One of the most hilarious, hair-raising tales ever told. When the kingdom’s most wanted (and most charming) bandit, Flynn Rider, hides out in a mysterious tower, he’s taken hostage by Rapunzel, a beautiful and feisty tower-bound teen with 20m of magical, golden hair. Flynn’s curious captor, who’s looking for her ticket out of the tower, where she’s been locked away for years, strikes a deal with the handsome thief and the unlikely duo sets off on an action-packed escapade, complete with a supercop horse, an overprotective chameleon, and a gruff gang of pub thugs.
Walt Disney's modernising of the Grimm fairy tale is thorough enough that even the original title, Rapunzel, has been swapped for Tangled. One can't help but wonder if in today's Hollywood, we might look forward to other contempo fairy tales like Heeled (Cinderella), Ambiened (Sleeping Beauty) and Twilight 5 (Little Red Riding Hood").
Tangled, which is in 3D, gives ample opportunity to grimace at its blatant updating. Describing her situation (trapped for all her life in a tower), Rapunzel (Mandy Moore) explains herself like a Facebook page: "It's complicated."
Since the 1940s, Disney has toyed with the story of Rapunzel. Tangled, directed by "Bolt" helmer Byron Howard and Nathan Greno (head of story on Bolt), finally arrives as the much ballyhooed 50th animated feature from Disney, and the last animated fairy tale currently planned by the studio.
The Brothers Grimm have been very good to Disney over the years and returning to one of their tales has very much the feel of "go with what you know." While Tangled is not in the league of Disney's best, it's still a sturdy, pleasant execution by the animation machine, retooled slightly for digital times.
The film is digitally animated (though with some hand-drawn aspects) and was one of the first projects led by Pixar chief John Lasseter once he became head of Disney animation. Thus Tangled is the first Pixar-ish Disney film, though it still contains all the familiar Disney hallmarks: song-and-dance numbers, amusing sidekicks and a frightfully cruel villain.
That villain is Mother Gothel (Broadway veteran Donna Murphy), who steals Rapunzel as a baby, locking her away in a remote tower where Rapunzel's magical hair preserves her youth.
Rapunzel, with big green eyes and 20 metres of blonde hair, is turning 18 and her birthday wish is to see the kingdom's annual floating lantern festival. Her only friend is Pascal, a loyal chameleon who doesn't speak, but manages to convey himself with eye-rolls and changes of color.
At first, Mother Gothel acts as though she might take Rapunzel out into the world, but she quickly reneges, insisting Rapunzel isn't ready yet. Darkly manipulative and passive-aggressive, she's a classic villain and one of Disney's best.
When Rapunzel is hurt after Mother Gothel tells her she won't ever leave the tower, she sighs: "Oh, great. Now, I'm the bad guy."
Instead of the prince of the Grimm fairy tale, we get Flynn Rider (Zachary Levi), a rogue on the run who seeks a hiding place in the tower. Though resistant at first, Rapunzel takes to him and let's him lead her, for the first time, on to solid ground. Finally out of the tower, she's wonderfully bipolar: a montage switches between her utter glee at freedom, and dramatic swoons of shame in disobeying who she thinks is her mother.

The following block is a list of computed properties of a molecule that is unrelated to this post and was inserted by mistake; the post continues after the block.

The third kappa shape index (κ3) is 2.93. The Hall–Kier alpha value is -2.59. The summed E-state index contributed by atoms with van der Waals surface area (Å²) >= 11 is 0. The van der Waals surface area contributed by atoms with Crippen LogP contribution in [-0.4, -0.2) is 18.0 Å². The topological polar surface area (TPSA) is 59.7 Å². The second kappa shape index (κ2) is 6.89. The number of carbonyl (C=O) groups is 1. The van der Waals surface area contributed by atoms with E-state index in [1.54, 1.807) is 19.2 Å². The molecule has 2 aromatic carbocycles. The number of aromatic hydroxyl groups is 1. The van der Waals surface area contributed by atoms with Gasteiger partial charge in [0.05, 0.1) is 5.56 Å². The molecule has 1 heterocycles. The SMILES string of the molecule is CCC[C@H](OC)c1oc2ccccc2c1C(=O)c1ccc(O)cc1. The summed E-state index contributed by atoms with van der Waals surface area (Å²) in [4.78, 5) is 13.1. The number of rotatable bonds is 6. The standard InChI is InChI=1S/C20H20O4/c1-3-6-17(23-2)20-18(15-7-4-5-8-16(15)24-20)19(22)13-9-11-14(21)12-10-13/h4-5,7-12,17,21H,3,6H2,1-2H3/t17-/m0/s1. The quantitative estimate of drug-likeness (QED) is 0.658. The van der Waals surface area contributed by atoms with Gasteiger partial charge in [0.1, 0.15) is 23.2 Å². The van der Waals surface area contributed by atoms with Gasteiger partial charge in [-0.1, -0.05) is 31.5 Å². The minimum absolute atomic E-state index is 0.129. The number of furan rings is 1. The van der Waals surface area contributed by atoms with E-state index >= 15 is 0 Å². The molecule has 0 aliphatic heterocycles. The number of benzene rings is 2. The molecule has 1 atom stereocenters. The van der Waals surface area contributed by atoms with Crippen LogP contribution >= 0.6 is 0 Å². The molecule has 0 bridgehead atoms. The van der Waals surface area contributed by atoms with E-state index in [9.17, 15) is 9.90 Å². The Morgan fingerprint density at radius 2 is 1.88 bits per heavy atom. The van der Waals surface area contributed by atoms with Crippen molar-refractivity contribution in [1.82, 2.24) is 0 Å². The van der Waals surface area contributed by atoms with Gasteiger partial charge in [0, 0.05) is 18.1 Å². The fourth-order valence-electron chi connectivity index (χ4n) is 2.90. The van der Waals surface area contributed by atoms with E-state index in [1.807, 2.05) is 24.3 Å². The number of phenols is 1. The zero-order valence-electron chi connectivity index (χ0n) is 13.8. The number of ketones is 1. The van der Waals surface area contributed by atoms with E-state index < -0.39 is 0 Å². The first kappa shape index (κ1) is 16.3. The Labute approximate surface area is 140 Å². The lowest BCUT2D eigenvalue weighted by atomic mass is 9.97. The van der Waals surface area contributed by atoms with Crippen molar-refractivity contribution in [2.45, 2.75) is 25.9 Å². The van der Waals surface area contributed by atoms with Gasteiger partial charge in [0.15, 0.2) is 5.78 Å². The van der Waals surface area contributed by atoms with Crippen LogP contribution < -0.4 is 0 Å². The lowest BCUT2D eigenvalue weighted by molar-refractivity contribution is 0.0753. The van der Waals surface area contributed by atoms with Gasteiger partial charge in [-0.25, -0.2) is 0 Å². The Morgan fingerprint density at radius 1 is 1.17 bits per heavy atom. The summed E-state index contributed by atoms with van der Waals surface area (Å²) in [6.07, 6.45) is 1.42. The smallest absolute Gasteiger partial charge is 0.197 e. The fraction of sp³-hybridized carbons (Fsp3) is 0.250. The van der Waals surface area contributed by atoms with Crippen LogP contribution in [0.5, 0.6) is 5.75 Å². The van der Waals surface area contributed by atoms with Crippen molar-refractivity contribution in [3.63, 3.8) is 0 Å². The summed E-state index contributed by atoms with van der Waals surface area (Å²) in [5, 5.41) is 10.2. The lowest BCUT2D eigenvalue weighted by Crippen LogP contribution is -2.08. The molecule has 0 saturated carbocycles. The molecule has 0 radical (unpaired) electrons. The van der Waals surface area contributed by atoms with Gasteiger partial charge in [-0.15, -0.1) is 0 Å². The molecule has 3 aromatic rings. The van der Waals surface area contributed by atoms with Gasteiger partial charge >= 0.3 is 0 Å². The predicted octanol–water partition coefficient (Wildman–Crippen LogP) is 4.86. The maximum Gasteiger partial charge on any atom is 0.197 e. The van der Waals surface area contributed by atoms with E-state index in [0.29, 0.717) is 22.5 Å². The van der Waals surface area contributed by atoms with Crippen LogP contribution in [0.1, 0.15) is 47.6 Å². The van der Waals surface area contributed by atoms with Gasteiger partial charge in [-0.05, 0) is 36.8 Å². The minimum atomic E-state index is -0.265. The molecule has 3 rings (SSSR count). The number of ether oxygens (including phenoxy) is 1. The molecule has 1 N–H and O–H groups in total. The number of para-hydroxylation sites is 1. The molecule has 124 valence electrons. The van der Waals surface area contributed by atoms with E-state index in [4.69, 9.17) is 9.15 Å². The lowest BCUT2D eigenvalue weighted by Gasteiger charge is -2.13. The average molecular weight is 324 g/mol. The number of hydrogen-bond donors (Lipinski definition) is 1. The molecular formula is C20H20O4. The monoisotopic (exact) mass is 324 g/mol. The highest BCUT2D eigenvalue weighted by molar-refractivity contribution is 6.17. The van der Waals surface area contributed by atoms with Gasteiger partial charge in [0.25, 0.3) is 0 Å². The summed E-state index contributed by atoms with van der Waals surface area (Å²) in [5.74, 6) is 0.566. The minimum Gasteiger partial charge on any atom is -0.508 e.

Rapunzel and Flynn set out on a journey that will include a tavern full of theatrical thugs, chase scenes and moments of budding romance. The screenplay by Dan Fogelman (Bolt, Cars) gets the tale out of the tower, bounding across cartoon woodlands.
Rapunzel takes it all in with the curiosity of a wide-eyed innocent. Gamely totting around her long trail of hair, she uses it inventively - like an Indiana Jones with a built-in whip.
Flynn is less memorable. He's uncertain of himself, but he's slowly pulled in by Rapunzel's goodness. It is, of course, a predictable arc, but it's managed without much feeling. Flynn is flip and rather obnoxious. When he tells Rapunzel, "Sorry blondie, I don't do back story," we think: She can do better.
His slacker nature works better when he, without much fanfare, tells Rapunzel that famous line, "Let down your hair" - the fairy tale equivalent of "Release the Kraken!"
Both Rapunzel and Flynn resemble Barbie and Ken too much, lacking both superficial and emotional individuality. Moore and Levi are flat. And we can't help but wonder how Rapunzel's lifetime locked away didn't produce a disorder or two.
The animation, overseen by Glen Keane (``Beauty and the Beast," "The Little Mermaid," "Aladdin"), reaches its apogee in a row boat scene, reminiscent of "Kiss the Girl" from "Mermaid." Flynn and Rapunzel are surrounded by countless floating lanterns in the nighttime sky and reflected in the water.
The romance doesn't match the visual splendor, but no matter: The lushness is enough. The 3-D _ which is fine by current standards but generally dims the images _ is best here, immersing the audience among the glowing orbs.
For the songs, Disney turned to another stalwart, Alan Menken, who composed the scores to "Beauty and the Beast," "The Little Mermaid" and a number of the less memorable Disney movies of the '00s. There's no hit here _ "I See the Light," "When Will My Life Begin?" _ but the songs (with lyrics by Glenn Slater) get the job done, particularly Mother Gothel's big number, "Mother Knows Best."
For a story about shrugging off suffocating parental security, it's a good lesson: Sometimes, Mother doesn't know best.